New York Times
North Korea has displayed its cyberattack capabilities and advances toward making nuclear warheads, the country’s adversaries say. Now, the North appears to have shown progress in fitting submarines with missile launchers.
A report posted Thursday on the website of 38north, a prominent research group that focuses on North Korea, said commercial satellite imagery of a North Korean submarine, taken less than a month ago, indicates the vessel may have one or two vertical launching tubes for either ballistic or cruise missiles.
The submarine, first seen in July, could be a test bed for underwater missile launching, which would be harder to detect than land-based launchers, the report said. It was written by Joseph S. Bermudez Jr., an arms expert and authority on North Korea’s defense capabilities.
Mr. Bermudez cautioned, as have other Western defense experts, that North Korea is not believed to have the ability to launch missiles from submarines.
“Moreover, an effort by Pyongyang to develop an operational, missile-carrying submarine would be an expensive and time-consuming endeavor with no guarantee of success,” Mr. Bermudez wrote in the report.
Nonetheless, he wrote, “North Korea’s development of a submarine-launched missile capability would eventually expand Pyongyang’s threat to South Korea, Japan and U.S. bases in East Asia, also complicating regional missile defense planning, deployment and operations.”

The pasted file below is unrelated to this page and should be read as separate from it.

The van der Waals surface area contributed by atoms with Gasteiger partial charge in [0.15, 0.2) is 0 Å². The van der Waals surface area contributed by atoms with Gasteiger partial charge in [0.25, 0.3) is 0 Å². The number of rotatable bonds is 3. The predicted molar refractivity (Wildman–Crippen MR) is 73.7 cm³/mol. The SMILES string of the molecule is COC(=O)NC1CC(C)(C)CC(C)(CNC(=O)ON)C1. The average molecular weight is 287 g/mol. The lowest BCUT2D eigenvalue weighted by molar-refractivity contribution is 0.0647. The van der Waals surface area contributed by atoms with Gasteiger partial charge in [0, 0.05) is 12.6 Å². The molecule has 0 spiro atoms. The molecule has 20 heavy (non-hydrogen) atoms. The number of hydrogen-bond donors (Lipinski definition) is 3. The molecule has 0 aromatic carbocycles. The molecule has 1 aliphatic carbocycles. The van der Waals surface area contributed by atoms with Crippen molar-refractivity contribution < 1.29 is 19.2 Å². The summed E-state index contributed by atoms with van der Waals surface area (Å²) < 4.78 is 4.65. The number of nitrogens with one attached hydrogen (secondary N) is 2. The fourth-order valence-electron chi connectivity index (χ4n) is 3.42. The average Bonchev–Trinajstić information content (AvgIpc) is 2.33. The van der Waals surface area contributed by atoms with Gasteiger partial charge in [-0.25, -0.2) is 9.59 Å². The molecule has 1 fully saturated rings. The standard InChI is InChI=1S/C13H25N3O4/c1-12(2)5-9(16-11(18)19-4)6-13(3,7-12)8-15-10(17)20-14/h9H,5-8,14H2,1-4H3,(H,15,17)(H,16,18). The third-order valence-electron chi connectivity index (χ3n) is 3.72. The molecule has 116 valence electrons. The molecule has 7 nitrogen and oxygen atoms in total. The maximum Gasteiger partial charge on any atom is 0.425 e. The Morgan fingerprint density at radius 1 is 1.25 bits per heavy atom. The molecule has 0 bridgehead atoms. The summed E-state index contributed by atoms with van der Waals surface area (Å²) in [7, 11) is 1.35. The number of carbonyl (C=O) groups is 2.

Reports of what appears to be the North’s quest to develop a missile-launching submarine are not new. Mr. Bermudez said last year that the North appeared to have built a ground-based test area at its Sinpo South shipyard on the east coast to research and develop single-stage, liquid-propellant missiles fired from a submarine.
A report in the South Korean press last November quoted unidentified military and government sources as saying the North had modified a Russian-built diesel-powered submarine to make it capable of firing a single-stage missile with a range of about 880 miles. But the report said the North had not yet developed the technology needed for the missiles.
Mr. Bermudez’s report on Thursday included previously unseen satellite images, dated in mid-December, that showed an opening in a North Korean submarine’s conning tower that had been obscured in images taken earlier of the same vessel.
If South Korean reports of North Korea’s submarine capabilities are accurate, Mr. Bermudez wrote, “the new imagery suggests the possibility of 1-2 small vertical missile launch tubes.”
Mr. Bermudez’s report, which coincided with the 32nd birthday of Kim Jong-un, the North Korean leader, was the latest in a series of indications that Mr. Kim is ramping up his country’s military capabilities despite international sanctions and ostracism.
On Tuesday, South Korea’s Defense Ministry said the North appeared to have made a “significant” advance toward perfecting a nuclear warhead small enough to fit on a long-range missile that could reach the American West Coast. The ministry also suggested the North possessed a missile that could fly that far.
Mr. Kim appears to have an affinity for submarines. The country is estimated to possess at least 48 submarines, including 10 midget vessels, according to a report last year by the news service of the United States Naval Institute, versus a fleet of 18 submarines in South Korea. All are conventionally powered.
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